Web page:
Jodie Sweetin Channels ‘Inappropriate and Dark’ Comedy of TV Dad Bob Saget

We’re still waiting for Sweetin’s version of the Aristocrats
Jodie Sweetin Channels ‘Inappropriate and Dark’ Comedy of TV Dad Bob Saget

Like TV dad, like TV daughter. Jodie Sweetin, the kid star of Full (and FullerHouse, now hosts Family Dinner, a monthly show at Los Angeles’s Bourbon Room in which she engages in banter with a panel of comedians. “Sometimes we have real lovely conversations, and sometimes it goes completely off the rails,” Sweetin told the Los Angeles Times. “I tell the comics anything goes.” 

“It’s been a nice change to be able to be more me and a little less just Stephanie,” she says. Like her TV pop Bob Saget, Sweetin’s comedy leaves sitcom sweetness behind in favor of foul-mouthed funny stuff that can be “inappropriate and dark.” Let’s drop those eff-bombs!

Like a lot of kid stars, Sweetin had some tough young adult years before finding sobriety. These days, “comedy is the pressure release,” she says. “We’ve got to let that pressure out or we’re all going to snap and explode. And a lot of times the world doesn’t really feel very funny but it’s important we don’t lose our sense of humor.”

Andrea Barber, who played Full House’s Kimmy Gibbler, sees a lot of Saget in his TV kid. “There’s just no filter,” she says. “(Sweetin) very much reminds me of Bob Saget and his type of humor, which was also just very unhinged at times, very inappropriate at times, but hysterical. He says the thing that everyone was thinking but not saying out loud, and now that’s Jodie. She says what everyone is thinking out loud and then elevates it.”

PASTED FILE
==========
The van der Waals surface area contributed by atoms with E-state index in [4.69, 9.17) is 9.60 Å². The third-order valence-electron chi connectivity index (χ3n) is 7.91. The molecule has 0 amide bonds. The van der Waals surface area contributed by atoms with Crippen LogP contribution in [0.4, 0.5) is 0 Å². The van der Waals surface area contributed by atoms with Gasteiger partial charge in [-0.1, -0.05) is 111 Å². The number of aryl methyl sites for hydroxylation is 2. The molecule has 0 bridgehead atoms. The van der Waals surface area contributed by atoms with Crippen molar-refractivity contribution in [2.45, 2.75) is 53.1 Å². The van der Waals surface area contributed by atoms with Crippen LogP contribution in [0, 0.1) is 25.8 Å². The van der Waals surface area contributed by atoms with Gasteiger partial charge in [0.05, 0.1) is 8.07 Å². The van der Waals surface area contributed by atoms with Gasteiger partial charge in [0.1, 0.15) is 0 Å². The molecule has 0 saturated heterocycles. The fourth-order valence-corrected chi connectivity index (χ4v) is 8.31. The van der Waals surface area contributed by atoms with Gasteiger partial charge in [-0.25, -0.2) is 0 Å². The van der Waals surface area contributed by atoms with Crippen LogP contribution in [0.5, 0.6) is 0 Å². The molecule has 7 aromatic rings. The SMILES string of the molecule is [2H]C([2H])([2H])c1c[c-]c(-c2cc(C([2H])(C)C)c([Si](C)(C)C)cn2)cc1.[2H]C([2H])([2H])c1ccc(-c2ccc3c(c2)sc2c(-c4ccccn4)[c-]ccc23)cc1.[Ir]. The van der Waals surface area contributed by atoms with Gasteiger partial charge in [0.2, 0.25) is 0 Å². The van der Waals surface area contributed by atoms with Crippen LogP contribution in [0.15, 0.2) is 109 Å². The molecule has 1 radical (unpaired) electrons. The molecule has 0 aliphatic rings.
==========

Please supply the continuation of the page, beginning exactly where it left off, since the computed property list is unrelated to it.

An example of that dark humor? When Sweetin and Barber appeared on a podcast, Sweetin noticed a vase that resembled an urn and started calling it ‘Bob.’ “First you want to cringe, like, ‘Oh, my gosh. Did anyone hear that?’” says Barber. “Then she’s laughing: ‘Bob would be so proud of me for cracking this joke.’ ‘You know what? You’re right. Let’s take the picture with the urn and title it Andrea, Jodie and Bob.’”

“As an adult, Bob and I were always going back and forth joking,” Sweetin says. “I just absorbed so much. When we lost him, I realized how deeply comedy and stand-up comedians impacted my life. I learned no matter what the horrific situation, you can always make it funny.”

Sweetin is getting more offers for stand-up sets and working on new jokes. “We need to have those brief moments where we can connect with other people and the world isn’t a complete garbage fire,” she says. “Just like 98 percent.”


Scroll down for the next article
Forgot Password?